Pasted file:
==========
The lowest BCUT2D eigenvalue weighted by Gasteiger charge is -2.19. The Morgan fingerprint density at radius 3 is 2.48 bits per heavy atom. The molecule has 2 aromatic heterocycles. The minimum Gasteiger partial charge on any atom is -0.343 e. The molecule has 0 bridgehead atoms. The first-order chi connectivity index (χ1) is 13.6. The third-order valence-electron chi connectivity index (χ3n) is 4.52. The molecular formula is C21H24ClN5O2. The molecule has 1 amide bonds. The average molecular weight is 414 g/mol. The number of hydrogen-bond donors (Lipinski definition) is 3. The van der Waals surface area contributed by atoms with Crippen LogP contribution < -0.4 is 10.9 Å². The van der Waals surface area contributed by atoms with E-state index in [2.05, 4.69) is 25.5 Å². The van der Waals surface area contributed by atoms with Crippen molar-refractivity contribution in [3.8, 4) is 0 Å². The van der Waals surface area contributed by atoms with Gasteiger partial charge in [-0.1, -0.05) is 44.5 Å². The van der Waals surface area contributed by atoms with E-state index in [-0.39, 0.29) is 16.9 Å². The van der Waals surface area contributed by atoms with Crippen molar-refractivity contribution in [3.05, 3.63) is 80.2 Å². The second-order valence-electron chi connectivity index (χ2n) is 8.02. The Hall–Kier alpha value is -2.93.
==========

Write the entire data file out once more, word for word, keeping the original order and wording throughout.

The lowest BCUT2D eigenvalue weighted by Gasteiger charge is -2.19. The Morgan fingerprint density at radius 3 is 2.48 bits per heavy atom. The molecule has 2 aromatic heterocycles. The minimum Gasteiger partial charge on any atom is -0.343 e. The molecule has 0 bridgehead atoms. The first-order chi connectivity index (χ1) is 13.6. The third-order valence-electron chi connectivity index (χ3n) is 4.52. The molecular formula is C21H24ClN5O2. The molecule has 1 amide bonds. The average molecular weight is 414 g/mol. The number of hydrogen-bond donors (Lipinski definition) is 3. The van der Waals surface area contributed by atoms with Crippen LogP contribution < -0.4 is 10.9 Å². The van der Waals surface area contributed by atoms with E-state index in [2.05, 4.69) is 25.5 Å². The van der Waals surface area contributed by atoms with Crippen molar-refractivity contribution in [3.8, 4) is 0 Å². The van der Waals surface area contributed by atoms with Gasteiger partial charge in [-0.1, -0.05) is 44.5 Å². The van der Waals surface area contributed by atoms with E-state index in [-0.39, 0.29) is 16.9 Å². The van der Waals surface area contributed by atoms with Crippen molar-refractivity contribution in [3.05, 3.63) is 80.2 Å². The second-order valence-electron chi connectivity index (χ2n) is 8.02. The Hall–Kier alpha value is -2.93.